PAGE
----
The methods we’ll go over include water propagation, soil propagation, and ground rooting.
This method is the easiest, but may net mixed results. Some work, some will not. All you need to do is start in early spring when the plants are starting to grow and snip off a short piece of branch that has a few nodes.
The nodes are where the leaves sprout from the branch. These will produce the roots.
Find a new growth branch that has at least 6 inches of new, soft, green growth and snip it off with clean, sharp shears. Trim off all but the top two to three leaf sets. You don’t want big leaves as they will dry out quickly.
Now, place the stem in water and hope for roots. Change out the water every few days so it doesn’t get slimy and nasty. In a few weeks, you should see roots. When they are about 3 or 4 inches long, carefully plant them in soft soil, preferably a seed starter, and keep them moist for two weeks.
This method tends to get more results and produces stronger roots. Follow the first few steps as mentioned above, but instead of placing the trimmed stem in water, you’ll want to dip the node in a rooting hormone.
Next, stick your finger into a small pot filled with seed starter to make a hole for the stem. Gently place the stem into the dirt, this helps to keep the rooting hormone on the plant, and carefully fill in the open space.
Keep the soil moist for 3 to 4 weeks as the roots begin to grow. You can place a small, clear plastic bag over the top of the plant to help keep moisture in, though this isn’t necessary. It just helps to keep the soil damp.
Ground Rooting Propagation
For hydrangeas that have stems near the ground, this method may be the most successful.
Find a branch or two that are either already laying on the ground, or can be bent down without snapping them.
Clear away any mulch, or leaves so the soil is exposed and place a part of the stem on the ground. You can dig out a tiny divot and cover part to the stem as well.
Next, use a brick, or rock to hold the stem in place. Trim off any leaves that are touching the ground and continue to water the plant as you normally do.
After a week or two, check to see if there are any roots. When you see roots. Trim the branch away from the mother tree, but leave it in the ground for another week or two.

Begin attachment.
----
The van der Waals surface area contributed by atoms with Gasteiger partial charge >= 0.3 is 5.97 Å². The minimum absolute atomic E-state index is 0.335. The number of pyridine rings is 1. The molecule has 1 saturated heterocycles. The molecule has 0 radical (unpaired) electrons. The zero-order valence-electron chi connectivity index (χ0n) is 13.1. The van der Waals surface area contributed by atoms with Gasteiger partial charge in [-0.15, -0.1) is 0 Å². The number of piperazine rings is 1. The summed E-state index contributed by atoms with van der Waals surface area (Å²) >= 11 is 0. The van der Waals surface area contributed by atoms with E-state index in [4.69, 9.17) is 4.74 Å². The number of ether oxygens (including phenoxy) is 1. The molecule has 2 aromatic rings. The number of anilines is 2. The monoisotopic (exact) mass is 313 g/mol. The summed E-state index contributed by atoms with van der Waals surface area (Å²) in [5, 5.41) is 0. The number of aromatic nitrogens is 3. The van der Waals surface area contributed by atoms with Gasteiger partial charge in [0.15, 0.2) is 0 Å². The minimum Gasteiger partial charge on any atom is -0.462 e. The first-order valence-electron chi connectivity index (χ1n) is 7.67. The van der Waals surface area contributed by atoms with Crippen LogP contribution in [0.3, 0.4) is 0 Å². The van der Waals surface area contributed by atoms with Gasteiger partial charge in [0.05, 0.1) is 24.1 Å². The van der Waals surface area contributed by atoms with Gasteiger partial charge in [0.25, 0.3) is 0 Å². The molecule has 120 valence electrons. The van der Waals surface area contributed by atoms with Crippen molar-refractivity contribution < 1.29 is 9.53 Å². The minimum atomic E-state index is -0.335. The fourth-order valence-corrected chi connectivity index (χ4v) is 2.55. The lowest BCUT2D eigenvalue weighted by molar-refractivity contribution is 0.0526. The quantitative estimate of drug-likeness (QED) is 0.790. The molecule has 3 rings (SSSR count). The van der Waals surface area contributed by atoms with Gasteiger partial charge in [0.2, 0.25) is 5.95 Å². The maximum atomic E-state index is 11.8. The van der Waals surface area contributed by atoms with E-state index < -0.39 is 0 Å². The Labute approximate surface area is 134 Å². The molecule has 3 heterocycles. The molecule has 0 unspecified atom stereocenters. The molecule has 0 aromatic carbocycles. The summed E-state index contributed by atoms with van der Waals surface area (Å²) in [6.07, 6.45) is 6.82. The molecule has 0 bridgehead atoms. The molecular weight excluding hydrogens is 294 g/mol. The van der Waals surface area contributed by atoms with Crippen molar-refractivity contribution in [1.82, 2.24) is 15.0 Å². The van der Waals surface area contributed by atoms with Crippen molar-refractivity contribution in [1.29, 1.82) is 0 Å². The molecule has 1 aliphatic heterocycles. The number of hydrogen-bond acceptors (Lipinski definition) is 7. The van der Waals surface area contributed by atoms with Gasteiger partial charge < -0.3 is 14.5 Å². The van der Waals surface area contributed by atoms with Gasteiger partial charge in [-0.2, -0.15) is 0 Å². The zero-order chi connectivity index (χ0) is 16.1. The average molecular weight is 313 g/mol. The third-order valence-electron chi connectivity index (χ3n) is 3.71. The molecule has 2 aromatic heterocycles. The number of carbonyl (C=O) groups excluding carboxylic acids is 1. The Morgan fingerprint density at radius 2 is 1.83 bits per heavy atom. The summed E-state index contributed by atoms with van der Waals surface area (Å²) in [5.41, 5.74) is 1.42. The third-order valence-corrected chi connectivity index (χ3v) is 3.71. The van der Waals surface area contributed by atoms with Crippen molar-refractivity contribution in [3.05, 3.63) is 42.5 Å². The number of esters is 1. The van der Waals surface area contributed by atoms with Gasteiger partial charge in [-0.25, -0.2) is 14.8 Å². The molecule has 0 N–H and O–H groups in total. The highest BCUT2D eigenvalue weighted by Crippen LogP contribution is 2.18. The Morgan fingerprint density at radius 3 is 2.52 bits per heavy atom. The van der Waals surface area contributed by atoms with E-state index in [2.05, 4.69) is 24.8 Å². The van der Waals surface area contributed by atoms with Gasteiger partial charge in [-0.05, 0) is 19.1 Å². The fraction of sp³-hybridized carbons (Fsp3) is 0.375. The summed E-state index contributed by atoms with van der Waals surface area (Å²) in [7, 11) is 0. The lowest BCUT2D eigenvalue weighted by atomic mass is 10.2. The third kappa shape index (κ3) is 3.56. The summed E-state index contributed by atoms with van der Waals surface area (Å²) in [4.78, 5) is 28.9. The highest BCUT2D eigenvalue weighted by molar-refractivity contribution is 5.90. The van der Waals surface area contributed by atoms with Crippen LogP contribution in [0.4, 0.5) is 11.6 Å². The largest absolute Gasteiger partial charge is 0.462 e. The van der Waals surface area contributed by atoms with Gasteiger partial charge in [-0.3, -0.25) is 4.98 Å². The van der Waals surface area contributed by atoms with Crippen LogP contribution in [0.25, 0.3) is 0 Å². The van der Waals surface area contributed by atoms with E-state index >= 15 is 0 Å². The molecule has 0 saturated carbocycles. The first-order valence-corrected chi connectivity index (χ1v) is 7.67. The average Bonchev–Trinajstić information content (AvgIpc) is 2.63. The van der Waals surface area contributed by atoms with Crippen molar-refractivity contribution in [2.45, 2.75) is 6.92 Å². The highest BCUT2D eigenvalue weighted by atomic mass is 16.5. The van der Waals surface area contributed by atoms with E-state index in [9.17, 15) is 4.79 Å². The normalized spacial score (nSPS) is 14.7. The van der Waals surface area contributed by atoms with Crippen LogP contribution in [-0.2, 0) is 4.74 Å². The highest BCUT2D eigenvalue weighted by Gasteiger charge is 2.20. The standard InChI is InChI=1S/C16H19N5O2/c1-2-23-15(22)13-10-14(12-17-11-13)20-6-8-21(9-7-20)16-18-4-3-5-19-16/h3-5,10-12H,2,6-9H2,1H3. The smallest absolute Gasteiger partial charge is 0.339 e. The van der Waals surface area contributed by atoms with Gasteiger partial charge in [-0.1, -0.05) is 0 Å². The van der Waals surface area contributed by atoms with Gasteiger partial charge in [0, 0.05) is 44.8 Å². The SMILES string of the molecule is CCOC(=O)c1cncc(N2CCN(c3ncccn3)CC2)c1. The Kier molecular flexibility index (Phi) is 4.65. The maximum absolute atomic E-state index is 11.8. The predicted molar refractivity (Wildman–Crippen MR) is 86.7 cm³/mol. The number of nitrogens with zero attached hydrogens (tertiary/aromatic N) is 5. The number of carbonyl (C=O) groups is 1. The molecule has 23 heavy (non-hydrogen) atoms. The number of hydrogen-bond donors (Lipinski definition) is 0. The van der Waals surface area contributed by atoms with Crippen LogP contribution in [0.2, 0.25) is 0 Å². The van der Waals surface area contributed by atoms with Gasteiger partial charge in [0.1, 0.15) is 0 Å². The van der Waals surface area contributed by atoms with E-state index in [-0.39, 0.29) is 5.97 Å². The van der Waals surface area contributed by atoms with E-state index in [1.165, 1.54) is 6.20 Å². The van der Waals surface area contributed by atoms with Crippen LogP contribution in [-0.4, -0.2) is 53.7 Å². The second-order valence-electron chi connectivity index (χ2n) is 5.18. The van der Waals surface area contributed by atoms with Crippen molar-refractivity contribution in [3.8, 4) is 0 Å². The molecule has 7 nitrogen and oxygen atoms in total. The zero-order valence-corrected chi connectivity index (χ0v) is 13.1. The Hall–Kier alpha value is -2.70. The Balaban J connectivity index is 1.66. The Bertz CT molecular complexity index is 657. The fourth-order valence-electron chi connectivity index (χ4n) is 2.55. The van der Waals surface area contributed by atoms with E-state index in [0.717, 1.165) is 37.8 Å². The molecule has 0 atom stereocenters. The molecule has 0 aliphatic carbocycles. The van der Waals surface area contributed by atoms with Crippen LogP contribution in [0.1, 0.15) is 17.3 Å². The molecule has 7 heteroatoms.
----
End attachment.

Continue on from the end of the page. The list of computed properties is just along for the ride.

Let the roots get a little bit more established, then you can dig the new plant up and plant it wherever you want another hydrangea bush to grow.
Will Hydrangeas Grow In Pots?
If you live in an area that isn’t conducive to hydrangea growing, you can definitely keep them in pots. They grow very well in containers and can be moved out when it’s warm or moved inside when Jack Frost comes in with his freezing temperatures.
Since these plants love water, you’ll need to water them more frequently while they are in containers. To help, place them in non-porous containers, but make sure there are ample drainage holes.
The pots need to be big enough to house them comfortably, so look for diameters of 18 inches or larger. You can also look for dwarf varieties to help contain the space, and so you’re not trying to lug around a pot that weighs roughly equivalent to a small car.
Frequently Asked Questions
Should I winterize my hydrangeas?
Hydrangeas are perennial plants that will come back every year in Zones 3 through 9. Usually, you won’t have to do anything to winterize them aside from protecting them from early or late frosts. Cover them with burlap, or other breathable fabric when new growth shows up, but you get an unexpected frost.
If you want, you can help protect the roots and new stems by mounding shredded leaves, or light mulch up to 12 inches high around the base of the plant. When spring rolls around, remove some of the mulch, down to 3 to 4 inches.
Do hydrangeas grow well in the shade?
Hydrangeas like some shade. Preferably in the afternoon and early evening. Most hydrangeas still need between 6 to 8 hours of sunlight to bloom. If they are in the shade too long, they will not bloom.
When will hydrangeas bloom?
Depending on the variety, most hydrangeas will bloom from spring to fall. In very hot climates, these plants will typically slow down or stop blooming in summer, and resume in fall.
Can I change the color of the hydrangea’s flowers?
Bigleaf hydrangeas are the only ones that will change their flower color depending on the pH of the soil. The blue varieties can change to pink if your ground is more alkaline. You can lower the pH and keep blue flowers by adding sulfur or other acidic supplements to the soil. The plants also need aluminum sulfate in the ground to produce blue flowers.
For bright pink flowers, add lime to raise the pH, but be sure you don’t go above 7.5. Anything higher than that can cause damage to the plant. Use a soil pH tester to measure the acidity or alkalinity.
That’s A Wrap
As long as you plant hydrangeas in a somewhat shady spot that gets early morning sun, give them plenty of water, and amend the soil if needed, hydrangeas will grow well with very little issue.
There are several varieties to choose from. You can grow mounding bushes that put on a beautiful show all through the growing season, find climbing hydrangeas to shape how you want or get tree-like varieties that can get rather tall.
These plants can be found around the world, or in your garden with a little bit of care. Hydrangeas are hardy, showy, fun to grow, and can become a focal point in any gardenscape. Pick out a few favorites, and get growing!